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Does FDI affect migration flows? The role of human capital


  • Elena D'Agosto

    (Department of Economics, University of Rome Tor Vergata, Via Columbia 2, 00133 Rome, Italy)

  • Nazaria Solferino

    (Department of Economics and Statistics, University of Calabria-UNICAL, Via Ponte Pietro Bucci, Arcavacata di Rende (CS), 86133 Italy)

  • Giovanni Tria

    (Department of Economics, University of Rome Tor Vergata, Via Columbia 2, 00133 Rome, Italy)


Global trade and capital movements across countries are increasing along with significant international workers mobility. The aim of this paper is to analyse the link between FDI inflows and emigration waves across developing countries. We test the twofold direction that this link may follow, either through complementarity or substitution effects. By using a cross section analysis for the year 2000 with a sample including 91 developing countries, it is shown that both of them are at work While a strong positive relationship (complementarity) between migration flows and FDI arises, FDI may also be seen as a substitute for migration through direct and indirect labour demand effects. In particular, we find evidence that human capital is a channel for the substitutability effect.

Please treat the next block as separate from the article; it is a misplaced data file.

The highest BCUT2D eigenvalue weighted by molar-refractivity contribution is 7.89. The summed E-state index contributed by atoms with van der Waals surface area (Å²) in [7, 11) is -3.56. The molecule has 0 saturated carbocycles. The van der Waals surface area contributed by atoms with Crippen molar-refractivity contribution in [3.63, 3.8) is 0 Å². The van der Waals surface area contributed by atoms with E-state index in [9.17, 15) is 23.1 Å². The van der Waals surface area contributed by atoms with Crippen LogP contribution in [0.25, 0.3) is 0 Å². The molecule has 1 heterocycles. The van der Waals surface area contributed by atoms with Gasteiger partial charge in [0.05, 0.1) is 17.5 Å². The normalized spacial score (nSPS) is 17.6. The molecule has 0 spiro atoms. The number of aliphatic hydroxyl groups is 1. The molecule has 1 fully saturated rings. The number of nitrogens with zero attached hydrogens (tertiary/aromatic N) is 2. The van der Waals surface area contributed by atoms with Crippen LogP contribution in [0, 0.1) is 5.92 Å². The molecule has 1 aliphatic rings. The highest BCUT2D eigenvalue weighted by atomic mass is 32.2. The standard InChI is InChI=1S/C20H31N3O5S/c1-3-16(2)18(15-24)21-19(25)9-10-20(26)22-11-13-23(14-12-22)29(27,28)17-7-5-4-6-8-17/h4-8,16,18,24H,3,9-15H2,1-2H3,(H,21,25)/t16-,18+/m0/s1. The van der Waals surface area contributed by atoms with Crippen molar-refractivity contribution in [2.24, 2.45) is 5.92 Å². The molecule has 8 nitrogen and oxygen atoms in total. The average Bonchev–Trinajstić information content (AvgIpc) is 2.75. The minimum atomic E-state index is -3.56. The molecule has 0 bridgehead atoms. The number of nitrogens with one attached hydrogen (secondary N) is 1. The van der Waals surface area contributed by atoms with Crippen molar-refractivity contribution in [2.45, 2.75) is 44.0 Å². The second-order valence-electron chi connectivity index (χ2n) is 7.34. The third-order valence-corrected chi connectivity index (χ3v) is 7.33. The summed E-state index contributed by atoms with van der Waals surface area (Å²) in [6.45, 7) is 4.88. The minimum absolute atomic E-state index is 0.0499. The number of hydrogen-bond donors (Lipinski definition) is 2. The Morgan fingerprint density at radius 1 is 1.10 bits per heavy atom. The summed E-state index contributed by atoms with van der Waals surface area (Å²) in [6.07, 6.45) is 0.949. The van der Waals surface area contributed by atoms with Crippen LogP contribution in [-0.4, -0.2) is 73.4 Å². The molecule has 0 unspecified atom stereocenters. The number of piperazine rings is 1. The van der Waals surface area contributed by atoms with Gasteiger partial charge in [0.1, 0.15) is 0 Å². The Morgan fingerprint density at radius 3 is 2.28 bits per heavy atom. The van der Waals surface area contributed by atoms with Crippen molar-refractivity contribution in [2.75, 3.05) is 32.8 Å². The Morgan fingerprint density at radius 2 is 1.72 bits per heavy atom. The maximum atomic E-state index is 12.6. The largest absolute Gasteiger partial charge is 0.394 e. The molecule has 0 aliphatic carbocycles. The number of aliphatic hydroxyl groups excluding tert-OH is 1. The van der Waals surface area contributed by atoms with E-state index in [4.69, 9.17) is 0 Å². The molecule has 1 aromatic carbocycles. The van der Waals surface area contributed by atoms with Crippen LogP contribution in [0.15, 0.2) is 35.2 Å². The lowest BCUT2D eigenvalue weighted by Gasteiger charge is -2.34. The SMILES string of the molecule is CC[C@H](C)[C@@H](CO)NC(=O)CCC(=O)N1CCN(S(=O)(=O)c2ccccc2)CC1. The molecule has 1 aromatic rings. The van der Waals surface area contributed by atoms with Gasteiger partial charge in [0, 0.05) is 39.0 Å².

Suggested Citation

  • Elena D'Agosto & Nazaria Solferino & Giovanni Tria, 2013. "Does FDI affect migration flows? The role of human capital," Migration Letters, Transnational Press London, UK, vol. 10(3), pages 359-368, September.
  • Handle: RePEc:mig:journl:v:10:y:2013:i:3:p:359-368

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    Cited by:

    1. Jayet, H. & Marchal, L., 2016. "Migration and FDI: Reconciling the standard trade theory with empirical evidence," Economic Modelling, Elsevier, vol. 59(C), pages 46-66.
    2. Xu, Xu & Sylwester, Kevin, 2016. "The effects of foreign direct investment on emigration: The roles of FDI source country, education, and gender," Economic Modelling, Elsevier, vol. 55(C), pages 401-409.


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